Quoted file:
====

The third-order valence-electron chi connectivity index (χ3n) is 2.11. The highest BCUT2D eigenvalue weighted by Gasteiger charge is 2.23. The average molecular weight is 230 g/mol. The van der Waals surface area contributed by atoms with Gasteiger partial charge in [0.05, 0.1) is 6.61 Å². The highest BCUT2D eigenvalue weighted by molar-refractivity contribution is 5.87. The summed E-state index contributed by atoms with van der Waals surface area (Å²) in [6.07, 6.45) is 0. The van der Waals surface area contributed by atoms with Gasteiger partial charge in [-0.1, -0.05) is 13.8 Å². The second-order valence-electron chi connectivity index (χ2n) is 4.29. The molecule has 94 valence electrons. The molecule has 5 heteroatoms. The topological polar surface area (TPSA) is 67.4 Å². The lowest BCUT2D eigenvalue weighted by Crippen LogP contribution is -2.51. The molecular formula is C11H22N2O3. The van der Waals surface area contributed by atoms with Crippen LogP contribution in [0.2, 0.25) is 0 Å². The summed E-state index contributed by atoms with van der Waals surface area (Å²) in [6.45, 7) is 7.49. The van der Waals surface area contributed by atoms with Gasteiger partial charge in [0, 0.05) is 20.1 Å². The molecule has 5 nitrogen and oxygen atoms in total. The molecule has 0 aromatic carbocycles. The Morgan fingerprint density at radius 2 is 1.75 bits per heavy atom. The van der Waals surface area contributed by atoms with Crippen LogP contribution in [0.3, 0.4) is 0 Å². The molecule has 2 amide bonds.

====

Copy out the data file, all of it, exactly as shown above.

The third-order valence-electron chi connectivity index (χ3n) is 2.11. The highest BCUT2D eigenvalue weighted by Gasteiger charge is 2.23. The average molecular weight is 230 g/mol. The van der Waals surface area contributed by atoms with Gasteiger partial charge in [0.05, 0.1) is 6.61 Å². The highest BCUT2D eigenvalue weighted by molar-refractivity contribution is 5.87. The summed E-state index contributed by atoms with van der Waals surface area (Å²) in [6.07, 6.45) is 0. The van der Waals surface area contributed by atoms with Gasteiger partial charge in [-0.1, -0.05) is 13.8 Å². The second-order valence-electron chi connectivity index (χ2n) is 4.29. The molecule has 94 valence electrons. The molecule has 5 heteroatoms. The topological polar surface area (TPSA) is 67.4 Å². The lowest BCUT2D eigenvalue weighted by Crippen LogP contribution is -2.51. The molecular formula is C11H22N2O3. The van der Waals surface area contributed by atoms with Crippen LogP contribution in [0.2, 0.25) is 0 Å². The summed E-state index contributed by atoms with van der Waals surface area (Å²) in [6.45, 7) is 7.49. The van der Waals surface area contributed by atoms with Gasteiger partial charge in [0, 0.05) is 20.1 Å². The molecule has 5 nitrogen and oxygen atoms in total. The molecule has 0 aromatic carbocycles. The Morgan fingerprint density at radius 2 is 1.75 bits per heavy atom. The van der Waals surface area contributed by atoms with Crippen LogP contribution in [0.3, 0.4) is 0 Å². The molecule has 2 amide bonds.